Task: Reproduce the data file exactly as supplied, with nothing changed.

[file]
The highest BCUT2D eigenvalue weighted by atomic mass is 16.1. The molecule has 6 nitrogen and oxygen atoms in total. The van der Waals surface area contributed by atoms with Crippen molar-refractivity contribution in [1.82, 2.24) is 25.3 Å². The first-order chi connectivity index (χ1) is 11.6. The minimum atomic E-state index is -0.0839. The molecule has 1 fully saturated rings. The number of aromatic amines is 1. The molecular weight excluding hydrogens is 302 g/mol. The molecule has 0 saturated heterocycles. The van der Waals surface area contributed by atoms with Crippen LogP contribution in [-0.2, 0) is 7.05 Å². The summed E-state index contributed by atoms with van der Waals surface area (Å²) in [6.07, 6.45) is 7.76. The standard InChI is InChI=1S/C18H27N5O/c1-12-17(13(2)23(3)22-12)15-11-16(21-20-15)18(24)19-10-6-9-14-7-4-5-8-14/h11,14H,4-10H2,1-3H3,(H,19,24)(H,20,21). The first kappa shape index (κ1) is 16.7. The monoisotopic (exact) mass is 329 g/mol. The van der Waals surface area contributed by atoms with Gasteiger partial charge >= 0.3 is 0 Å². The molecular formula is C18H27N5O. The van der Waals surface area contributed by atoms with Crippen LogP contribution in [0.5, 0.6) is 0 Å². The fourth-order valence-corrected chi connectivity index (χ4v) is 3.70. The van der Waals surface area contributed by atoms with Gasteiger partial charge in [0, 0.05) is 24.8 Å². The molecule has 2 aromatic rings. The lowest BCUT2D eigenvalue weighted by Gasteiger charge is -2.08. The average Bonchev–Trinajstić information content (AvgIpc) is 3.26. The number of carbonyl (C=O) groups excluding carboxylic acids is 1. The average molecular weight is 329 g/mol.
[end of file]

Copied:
The highest BCUT2D eigenvalue weighted by atomic mass is 16.1. The molecule has 6 nitrogen and oxygen atoms in total. The van der Waals surface area contributed by atoms with Crippen molar-refractivity contribution in [1.82, 2.24) is 25.3 Å². The first-order chi connectivity index (χ1) is 11.6. The minimum atomic E-state index is -0.0839. The molecule has 1 fully saturated rings. The number of aromatic amines is 1. The molecular weight excluding hydrogens is 302 g/mol. The molecule has 0 saturated heterocycles. The van der Waals surface area contributed by atoms with Crippen LogP contribution in [-0.2, 0) is 7.05 Å². The summed E-state index contributed by atoms with van der Waals surface area (Å²) in [6.07, 6.45) is 7.76. The standard InChI is InChI=1S/C18H27N5O/c1-12-17(13(2)23(3)22-12)15-11-16(21-20-15)18(24)19-10-6-9-14-7-4-5-8-14/h11,14H,4-10H2,1-3H3,(H,19,24)(H,20,21). The first kappa shape index (κ1) is 16.7. The monoisotopic (exact) mass is 329 g/mol. The van der Waals surface area contributed by atoms with Gasteiger partial charge >= 0.3 is 0 Å². The molecular formula is C18H27N5O. The van der Waals surface area contributed by atoms with Crippen LogP contribution in [0.5, 0.6) is 0 Å². The fourth-order valence-corrected chi connectivity index (χ4v) is 3.70. The van der Waals surface area contributed by atoms with Gasteiger partial charge in [0, 0.05) is 24.8 Å². The molecule has 2 aromatic rings. The lowest BCUT2D eigenvalue weighted by Gasteiger charge is -2.08. The average Bonchev–Trinajstić information content (AvgIpc) is 3.26. The number of carbonyl (C=O) groups excluding carboxylic acids is 1. The average molecular weight is 329 g/mol.